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Zines and Music subcultures / Punk:

Both the world of science fiction and fantasy and the world of music inspired great devotion and creativity in fan communities. In the 1960s, crossover began to occur between these two fandoms as the creators of fanzines began to produce new fanzines devoted to rock music, leading to a new genre of zines which celebrated bands and music subcultures. These early music zines placed great emphasis upon the emergence of new sound and became influential in promoting emerging bands.

Zines found a unique and celebrated role in the punk underground of the 1970s and 1980s. Punk is defined as “a movement or series of cultural movements involving music, ideology, fashion, oppositional politics, and a DIY and anti-mainstream sensibility…” (Encyclopedia of Punk Music and Culture, 164). As part of this do-it-yourself philosophy, punk celebrated the amateur or unpolished aesthetic. Zines, whose creators were generally not concerned with making money or breaking into the mainstream, were embraced by the punk community as the ideal vehicle for expressing the punk lifestyle. Zines were shared and disseminated through the mail, as were the fanzines of the past, and were also distributed at punk gigs and at music shops. The typical content of a punk zine included reviews of performances, albums, and band interviews. However, politics were also blended into punk and music zines, which often featured lengthy editorial rants against mainstream society or politics.

Brian Cogan

Encyclopedia of Punk Music and Culture. Westport, Conn.: Greenwood Press, 2006.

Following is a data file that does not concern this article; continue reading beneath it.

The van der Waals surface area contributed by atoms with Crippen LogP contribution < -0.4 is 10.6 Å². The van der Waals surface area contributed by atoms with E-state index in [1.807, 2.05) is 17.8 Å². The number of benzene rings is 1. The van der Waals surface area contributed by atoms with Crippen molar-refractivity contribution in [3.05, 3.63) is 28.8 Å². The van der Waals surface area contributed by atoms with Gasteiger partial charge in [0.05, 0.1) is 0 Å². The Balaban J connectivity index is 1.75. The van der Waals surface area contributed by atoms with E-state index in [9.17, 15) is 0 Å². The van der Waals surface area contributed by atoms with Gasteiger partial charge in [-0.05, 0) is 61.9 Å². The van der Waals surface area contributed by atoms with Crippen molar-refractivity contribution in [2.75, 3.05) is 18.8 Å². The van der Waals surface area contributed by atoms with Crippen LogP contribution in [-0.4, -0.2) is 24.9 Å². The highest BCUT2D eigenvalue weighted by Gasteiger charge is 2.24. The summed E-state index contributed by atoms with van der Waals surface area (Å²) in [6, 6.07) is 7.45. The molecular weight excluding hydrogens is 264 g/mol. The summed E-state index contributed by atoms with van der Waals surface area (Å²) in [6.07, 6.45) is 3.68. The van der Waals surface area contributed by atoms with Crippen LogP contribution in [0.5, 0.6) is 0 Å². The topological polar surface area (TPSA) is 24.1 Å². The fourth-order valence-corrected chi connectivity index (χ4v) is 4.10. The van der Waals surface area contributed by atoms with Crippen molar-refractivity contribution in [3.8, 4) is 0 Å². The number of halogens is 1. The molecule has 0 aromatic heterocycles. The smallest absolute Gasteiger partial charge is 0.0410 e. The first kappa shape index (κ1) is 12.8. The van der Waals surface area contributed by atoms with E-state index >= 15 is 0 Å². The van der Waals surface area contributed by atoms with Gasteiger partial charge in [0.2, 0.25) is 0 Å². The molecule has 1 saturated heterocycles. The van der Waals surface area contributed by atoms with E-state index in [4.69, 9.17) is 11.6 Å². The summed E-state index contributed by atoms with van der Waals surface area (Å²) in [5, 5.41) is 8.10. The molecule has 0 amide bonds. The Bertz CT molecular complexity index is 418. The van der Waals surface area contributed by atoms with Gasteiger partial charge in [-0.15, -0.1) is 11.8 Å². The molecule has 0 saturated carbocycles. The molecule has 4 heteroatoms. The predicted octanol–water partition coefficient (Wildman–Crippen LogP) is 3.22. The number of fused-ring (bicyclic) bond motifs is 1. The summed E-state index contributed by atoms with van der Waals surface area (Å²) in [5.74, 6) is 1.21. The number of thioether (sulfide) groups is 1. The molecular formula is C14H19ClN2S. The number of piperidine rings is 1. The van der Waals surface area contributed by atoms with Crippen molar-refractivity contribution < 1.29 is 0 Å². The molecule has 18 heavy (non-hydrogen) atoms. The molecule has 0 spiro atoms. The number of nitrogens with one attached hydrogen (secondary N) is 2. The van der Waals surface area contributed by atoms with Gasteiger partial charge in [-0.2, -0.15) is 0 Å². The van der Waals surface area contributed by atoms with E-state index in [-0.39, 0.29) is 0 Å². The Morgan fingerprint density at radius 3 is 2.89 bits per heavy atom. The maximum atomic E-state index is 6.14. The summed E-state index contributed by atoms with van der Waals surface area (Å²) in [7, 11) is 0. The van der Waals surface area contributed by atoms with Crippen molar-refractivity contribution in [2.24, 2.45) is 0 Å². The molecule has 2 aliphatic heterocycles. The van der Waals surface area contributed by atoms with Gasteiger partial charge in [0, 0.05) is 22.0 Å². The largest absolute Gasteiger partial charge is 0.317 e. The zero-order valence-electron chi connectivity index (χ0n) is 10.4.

This volume, part of the library’s Reference Collection, contains entries on notable punk musicians, poets, record labels, books, fashions, and important locales. It provides general information about Riot Grrrl bands as well as zines and flyers produced as part of the punk scene.

Lauraine Leblanc

Pretty in Punk: Girls’ Gender Resistance in a Boys’ Subculture. New Brunswick, N.J.: Rutgers University Press, 1999.

Although women were involved in punk from its earliest days, many felt marginalized by its more sexist aspects which gave rise, in part, to the Riot Grrrl movement of the 1990s. This ethnographic study of woman in punk culture outlines some of the frustrations and challenges that punk women face.

David A. Ensminger

Visual Vitriol: The Street Art and Subcultures of the Punk and Hardcore Generation. Jackson [Miss.]: University Press of Mississippi, 2011.

Flyers and zines were often the primary means of communication of punk ideas and events. They therefore provide a useful window into the social discourse of punk. This book provides analyses and examples of punk flyers and zines from 1976 to the present.

Maria Raha

Cinderella’s Big Score: Women of the Punk and Indie Underground. Emeryville, CA: Seal Press, 2005.

This book celebrates the contributions of punk’s female artists. It contains biographies and critiques of influential women and artists in the punk and underground music scene in the United States and Great Britain during the 1970s and 1980s.

Anita Harris (Ed.)

Next Wave Cultures. New York: Routledge, 2008.

This volume examines the interplay between various subcultures and feminism, and pays special attention to the Riot Grrrl movement in the context of punk. Grrrl zines and music are examined, and the evolution of the movement over time is discussed.

Richard Huelsenbeck (Ed.)

Dada Almanach. London: Atlas Press, 1993.

The art and style of the punk subculture was heavily influenced by the Dadaists of the early 20th century. Like punks, Dadaists rejected reason and prized anarchy. Dadaists pioneered art forms such as collage and photomontage, which became hallmarks of punk zines and flyers. This volume discusses Dadaism and provides examples of Dadaist art.

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